Invasion of southern France

On August 15 1944, in an effort to aid their operations in Normandy, the Allies launched Operation Dragoon — the invasion of Southern France between Toulon and Cannes. The invasion was carried out by the American 6th Army Group commanded by Lieutenant General Jacob L. Devers. The Allies rapidly broke out of their beachheads and fanned out north and east to join up with the American 12th Army Group which was breaking out of the Normandy beachhead. In early September supreme command of the 6th Army Group moved from AFHQ to SHAEF and the 6th Army Group moved out of the Mediterranean Theatre and into the European Theatre fighting as one of three Allied army groups on the Western Front

Yugoslavian front

In April 1941 Germans, Italians, Hungarians and Bulgarians made quick work of the royal Yugoslav army. They captured the country in 11 days and partitioned it among themselves and newly formed client states of Independent State of Croatia and Nedić's Serbia. A guerilla uprising of communist-led Partisans, commanded by Josip Broz Tito, soon broke out. A more ambivalent, predominantly Serb paramilitary movement of royalist Chetniks both fought the occupying forces and collaborated with them against the communists. The Partisans eventually gained recognition from the Allies as the sole resistance movement. With help from both the Soviets and the Western Allies, they turned into a formidable fighting force and successfully liberated the country.

Immediate post-war conflicts

Trieste

At the end of World War II, on May 1 1945, the troops of Yugoslav 4th Army together with the Slovene 9th Corpus NLA occupied the town of Trieste. The German Army surrendered to the Allied forces which entered the town the following day. The Yugoslavs had to leave the town some days after.

Greece

Allied forces which had been sent to Greece in October 1944 after the German withdrawal became embroiled in conflict with the leftist EAM-ELAS Resistance movement, resulting in clashes in Athens during December of that year, a conflict which set the stage for the Greek Civil War.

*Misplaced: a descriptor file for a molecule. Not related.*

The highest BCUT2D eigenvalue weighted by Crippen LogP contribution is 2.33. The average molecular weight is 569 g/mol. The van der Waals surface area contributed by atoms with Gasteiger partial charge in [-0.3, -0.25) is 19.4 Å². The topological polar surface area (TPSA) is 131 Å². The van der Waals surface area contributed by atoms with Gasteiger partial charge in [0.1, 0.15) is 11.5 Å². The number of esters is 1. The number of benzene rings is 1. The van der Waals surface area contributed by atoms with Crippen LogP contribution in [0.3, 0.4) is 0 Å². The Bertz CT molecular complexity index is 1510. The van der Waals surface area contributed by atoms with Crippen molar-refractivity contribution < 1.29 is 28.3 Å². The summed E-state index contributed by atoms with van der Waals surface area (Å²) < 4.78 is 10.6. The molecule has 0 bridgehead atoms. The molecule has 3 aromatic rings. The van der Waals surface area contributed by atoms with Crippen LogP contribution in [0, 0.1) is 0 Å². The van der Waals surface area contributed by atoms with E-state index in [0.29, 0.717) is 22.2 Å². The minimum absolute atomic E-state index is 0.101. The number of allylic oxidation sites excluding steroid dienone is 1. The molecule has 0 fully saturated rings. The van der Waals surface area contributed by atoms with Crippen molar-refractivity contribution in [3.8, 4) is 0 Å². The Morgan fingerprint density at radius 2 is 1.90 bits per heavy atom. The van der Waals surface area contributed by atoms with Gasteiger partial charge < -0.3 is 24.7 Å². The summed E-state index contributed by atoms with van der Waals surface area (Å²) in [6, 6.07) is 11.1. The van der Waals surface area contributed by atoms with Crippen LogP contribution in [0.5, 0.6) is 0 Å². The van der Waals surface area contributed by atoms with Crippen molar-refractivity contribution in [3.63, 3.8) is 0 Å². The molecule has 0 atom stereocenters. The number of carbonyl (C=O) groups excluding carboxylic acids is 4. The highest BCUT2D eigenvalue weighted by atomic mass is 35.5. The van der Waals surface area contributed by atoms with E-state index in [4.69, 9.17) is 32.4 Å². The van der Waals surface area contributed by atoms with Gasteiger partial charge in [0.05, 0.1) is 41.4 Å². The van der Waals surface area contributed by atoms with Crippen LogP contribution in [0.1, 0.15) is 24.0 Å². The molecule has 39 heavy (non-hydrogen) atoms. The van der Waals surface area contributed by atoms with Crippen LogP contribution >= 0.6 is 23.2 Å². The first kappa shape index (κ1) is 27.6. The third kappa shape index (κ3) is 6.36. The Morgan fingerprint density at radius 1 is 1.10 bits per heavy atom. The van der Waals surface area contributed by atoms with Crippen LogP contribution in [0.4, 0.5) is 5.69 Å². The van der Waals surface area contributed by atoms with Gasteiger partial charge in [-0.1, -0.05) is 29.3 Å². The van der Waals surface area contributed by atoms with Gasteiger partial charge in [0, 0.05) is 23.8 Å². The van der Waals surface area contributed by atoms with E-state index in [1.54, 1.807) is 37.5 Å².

Command structures

Allies

Middle East Command

main article Middle East Command

Allied Forces Headquarters

main article Allied Forces Headquarters

Allied Forces Headquarters (AFHQ) was created on September 12, 1942 to launch a combined U.S.-British operation against the northern and northwestern coast of Africa. It planned and directed ground, air, and naval operations, and military government activities in the Mediterranean Theater of Operations. In February 1943 the authority of AFHQ was extended to include the British 8th Army, commanded by General Bernard Montgomery, which was moving into position for the start of the Tunisia Campaign.

Initially AFHQ was located in London from September until November 1942. It relocated to Algiers in November 1942 and remained there until July 1944. From Algiers it moved to Caserta in Italy until April 1944. Its last relocation was to Leghorn (Livorno), Italy between April 1944 and April 1947.

The initial Supreme Commander Allied (Expeditionary) Force was General Dwight D. Eisenhower. Shortly after the establishment of the headquarters, "expeditionary" was deleted from its title for reasons of operational security. Eisenhower then returned to the United Kingdom to assume command of the forces assembling for Operation Overlord. He was succeeded by Field Marshal Sir Henry Maitland Wilson. Wilson's title became Supreme Commander, Mediterranean Theatre of Operations. Wilson was in command for just under a year, until he was sent to Washington in December 1944 to replace Field Marshal Sir John Dill of the British Joint Staff Mission who had died suddenly. Wilson was succeeded by Field Marshal Sir Harold Alexander who was Supreme Commander and commander of AFHQ until the end of the war. AFHQ was abolished, effective September 17, 1947, by General Order 24, AFHQ, September 16, 1947.

British Mediterranean Naval Command

British Naval Command was split into two. There was an HQ in Gibraltar and Alexandria in Egypt.

Axis

main article Army Group E

See also

Bibliography

  • Ready, J.Lee (1985). Forgotten Allies: The European Theatre, Volume I. McFarland & Company.
  • Ready, J.Lee (1985). Forgotten Allies: The Military Contribution of the Colonies, Exiled Governments and Lesser Powers to the Allied Victory in World War II. McFarland & Company.

Notes

References

  • Douglas Porch, 2004, The Path to Victory: The Mediterranean Theater in World War II. New York: Farrar, Straus and Giroux (ISBN 0-37420-518-3)